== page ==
“The interesting dynamic is that people want the NRCS to do more, they want it to do other things,” says Brian Hopman, VP and GM of ENPS for AP. “But if you expand functionality you put core functions at risk — and reliability has to stay the No. 1 priority.”
Given the state of the installed NRCS base and the pace of change in digital publishing, most broadcasters have given up on that one-system dream. Instead, they are now looking for tighter integration between the NRCS and the CMS and other third-party software, allowing more functions to be accessed without leaving the NRCS interface.
“The more possible of those two choices is one screen, and one experience,” Hopman says. “Behind the scenes may be multiple systems. But the user experience in our suite allows them to cover multiple platforms without having to switch through 10 different systems.”
Dalet’s Savina agrees, as he says the pace of innovation on the digital side is too fast and the systems are too complex to include within the framework of an NRCS. Instead, Dalet is aiming to bring access to more third-party tools within Galaxy and automate key functions like graphics, which are automatically burned into a digital version of a story at the same time the broadcast graphics are created.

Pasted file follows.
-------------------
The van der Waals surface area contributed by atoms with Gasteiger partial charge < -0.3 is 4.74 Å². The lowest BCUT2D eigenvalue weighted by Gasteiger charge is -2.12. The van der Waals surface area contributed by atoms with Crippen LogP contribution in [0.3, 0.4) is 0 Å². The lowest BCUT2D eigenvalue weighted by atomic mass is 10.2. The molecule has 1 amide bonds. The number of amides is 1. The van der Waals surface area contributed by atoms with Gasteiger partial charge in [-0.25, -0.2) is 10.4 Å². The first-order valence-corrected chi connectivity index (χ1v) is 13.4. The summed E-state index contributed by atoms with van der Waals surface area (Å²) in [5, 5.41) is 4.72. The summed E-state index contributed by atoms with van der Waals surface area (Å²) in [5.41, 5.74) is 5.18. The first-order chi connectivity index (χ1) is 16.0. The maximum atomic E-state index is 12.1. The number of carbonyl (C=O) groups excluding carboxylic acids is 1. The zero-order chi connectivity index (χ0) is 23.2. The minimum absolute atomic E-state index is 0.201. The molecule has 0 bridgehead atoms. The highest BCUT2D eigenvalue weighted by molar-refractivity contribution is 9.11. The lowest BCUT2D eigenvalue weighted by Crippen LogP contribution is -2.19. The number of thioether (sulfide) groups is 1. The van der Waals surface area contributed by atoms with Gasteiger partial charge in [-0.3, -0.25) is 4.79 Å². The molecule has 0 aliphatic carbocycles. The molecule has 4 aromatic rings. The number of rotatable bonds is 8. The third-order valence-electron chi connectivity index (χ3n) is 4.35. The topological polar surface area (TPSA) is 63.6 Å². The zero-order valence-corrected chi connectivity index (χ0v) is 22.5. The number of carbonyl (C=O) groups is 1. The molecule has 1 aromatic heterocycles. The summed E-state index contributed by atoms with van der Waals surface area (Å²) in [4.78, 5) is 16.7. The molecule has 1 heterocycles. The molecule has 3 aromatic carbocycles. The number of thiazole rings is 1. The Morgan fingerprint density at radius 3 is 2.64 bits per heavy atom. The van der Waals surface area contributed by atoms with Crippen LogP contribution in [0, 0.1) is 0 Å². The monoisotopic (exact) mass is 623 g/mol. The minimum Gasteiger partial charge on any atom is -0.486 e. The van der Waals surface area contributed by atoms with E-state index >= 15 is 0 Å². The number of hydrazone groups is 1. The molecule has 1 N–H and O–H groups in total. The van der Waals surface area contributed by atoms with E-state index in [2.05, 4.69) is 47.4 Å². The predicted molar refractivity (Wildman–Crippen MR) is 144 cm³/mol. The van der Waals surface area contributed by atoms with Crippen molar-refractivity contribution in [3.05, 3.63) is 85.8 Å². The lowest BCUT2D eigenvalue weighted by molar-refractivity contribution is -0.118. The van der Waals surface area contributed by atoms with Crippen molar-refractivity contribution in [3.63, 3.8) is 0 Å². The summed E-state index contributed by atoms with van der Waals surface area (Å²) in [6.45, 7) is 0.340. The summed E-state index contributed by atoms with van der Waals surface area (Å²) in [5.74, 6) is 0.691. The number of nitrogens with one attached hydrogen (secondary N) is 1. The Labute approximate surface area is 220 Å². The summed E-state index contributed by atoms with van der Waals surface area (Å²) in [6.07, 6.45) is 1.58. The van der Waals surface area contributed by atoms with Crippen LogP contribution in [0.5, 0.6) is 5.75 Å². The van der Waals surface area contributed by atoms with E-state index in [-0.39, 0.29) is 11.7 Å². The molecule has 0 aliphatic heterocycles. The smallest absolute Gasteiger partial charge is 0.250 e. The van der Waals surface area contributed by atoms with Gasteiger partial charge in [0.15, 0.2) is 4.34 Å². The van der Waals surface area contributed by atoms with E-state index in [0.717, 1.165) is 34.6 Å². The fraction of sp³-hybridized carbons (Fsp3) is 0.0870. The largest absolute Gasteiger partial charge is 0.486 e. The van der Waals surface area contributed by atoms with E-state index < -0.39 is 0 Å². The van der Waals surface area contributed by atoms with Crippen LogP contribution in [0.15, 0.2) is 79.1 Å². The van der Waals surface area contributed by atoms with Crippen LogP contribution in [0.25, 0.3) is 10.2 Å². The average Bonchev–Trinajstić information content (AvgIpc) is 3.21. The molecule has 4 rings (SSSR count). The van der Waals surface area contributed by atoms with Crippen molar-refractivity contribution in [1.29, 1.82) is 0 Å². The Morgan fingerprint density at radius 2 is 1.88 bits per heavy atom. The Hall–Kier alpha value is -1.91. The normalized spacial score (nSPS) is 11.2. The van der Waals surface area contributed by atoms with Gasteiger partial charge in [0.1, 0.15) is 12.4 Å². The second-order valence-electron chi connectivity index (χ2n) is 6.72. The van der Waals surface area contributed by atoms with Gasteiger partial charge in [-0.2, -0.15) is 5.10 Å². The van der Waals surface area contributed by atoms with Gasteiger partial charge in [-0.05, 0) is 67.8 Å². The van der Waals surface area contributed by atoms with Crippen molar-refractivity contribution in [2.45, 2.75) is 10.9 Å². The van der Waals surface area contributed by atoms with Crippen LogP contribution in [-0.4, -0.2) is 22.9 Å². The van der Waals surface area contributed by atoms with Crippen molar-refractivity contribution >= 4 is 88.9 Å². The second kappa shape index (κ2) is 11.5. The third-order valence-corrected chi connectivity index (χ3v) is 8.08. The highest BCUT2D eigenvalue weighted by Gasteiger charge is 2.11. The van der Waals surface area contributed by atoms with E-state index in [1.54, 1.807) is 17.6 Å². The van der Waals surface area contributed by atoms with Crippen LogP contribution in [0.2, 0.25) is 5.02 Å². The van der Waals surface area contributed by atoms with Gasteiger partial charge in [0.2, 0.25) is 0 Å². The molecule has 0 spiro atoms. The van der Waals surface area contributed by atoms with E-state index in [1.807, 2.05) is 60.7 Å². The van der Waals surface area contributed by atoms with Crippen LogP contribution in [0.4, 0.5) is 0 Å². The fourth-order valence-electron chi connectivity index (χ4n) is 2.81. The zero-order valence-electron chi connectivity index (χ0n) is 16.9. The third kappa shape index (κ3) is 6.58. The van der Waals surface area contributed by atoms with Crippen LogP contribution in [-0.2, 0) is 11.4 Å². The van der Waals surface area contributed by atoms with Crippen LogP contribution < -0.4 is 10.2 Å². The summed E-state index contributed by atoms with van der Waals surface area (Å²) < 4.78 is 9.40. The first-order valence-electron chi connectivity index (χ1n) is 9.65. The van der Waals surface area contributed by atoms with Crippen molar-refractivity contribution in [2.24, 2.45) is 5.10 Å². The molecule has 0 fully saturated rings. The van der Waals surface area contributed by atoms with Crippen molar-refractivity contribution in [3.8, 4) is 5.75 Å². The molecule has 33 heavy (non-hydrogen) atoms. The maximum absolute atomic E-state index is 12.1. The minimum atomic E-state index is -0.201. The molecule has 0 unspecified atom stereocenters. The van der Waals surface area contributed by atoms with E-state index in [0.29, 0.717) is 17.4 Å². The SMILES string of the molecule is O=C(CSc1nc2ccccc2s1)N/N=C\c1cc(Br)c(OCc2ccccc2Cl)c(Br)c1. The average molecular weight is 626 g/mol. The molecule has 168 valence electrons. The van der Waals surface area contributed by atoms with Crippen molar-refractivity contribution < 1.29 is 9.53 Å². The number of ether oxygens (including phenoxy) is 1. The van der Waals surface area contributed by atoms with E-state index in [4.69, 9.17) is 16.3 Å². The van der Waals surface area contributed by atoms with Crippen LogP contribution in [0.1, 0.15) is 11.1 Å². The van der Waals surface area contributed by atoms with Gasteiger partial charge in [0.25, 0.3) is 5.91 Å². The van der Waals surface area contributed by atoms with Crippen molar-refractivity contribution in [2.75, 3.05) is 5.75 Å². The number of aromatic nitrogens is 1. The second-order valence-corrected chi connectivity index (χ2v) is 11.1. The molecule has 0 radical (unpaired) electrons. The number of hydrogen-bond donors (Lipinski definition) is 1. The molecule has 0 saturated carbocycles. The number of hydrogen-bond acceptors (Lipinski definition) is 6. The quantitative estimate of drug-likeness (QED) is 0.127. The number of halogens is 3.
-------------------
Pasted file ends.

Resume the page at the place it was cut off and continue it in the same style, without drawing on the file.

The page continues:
“We’re trying to bring a more integrated user experience and make the complexity under the hood more abstracted to the end user,” Savina says.
As a relatively new player in the U.S. newsroom market, Czech firm Octopus Newsroom is also seeking to distinguish itself with its multiplatform capabilities. Octopus can run natively on the Macintosh platform, which is favored by many new media companies and broadcasters’ digital teams, and can also publish directly to social media platforms. The company has also developed a smartphone app, Octopus iReporter, aimed at streamlining the flow of user-generated content for stations.
“Basically, what they’re able to do is reach out to viewers and invite them to participate as citizen journalists,” says Gene Sudduth, director of North American sales for Octopus.
After asking viewers to participate and download the iReporter app on their smartphone, a station’s news director or producer can see a geo-map of iReporters based on location-services data and send a push notification asking for footage of a local event, such as a parade. iReporter citizens can then open the app and tap the “report” button to record — provided they turn the phone to landscape mode first; the app won’t record vertical video.
After adding social media hashtags the iReporter can then transmit directly back to the station, with the agreement that all rights are automatically transferred to the station.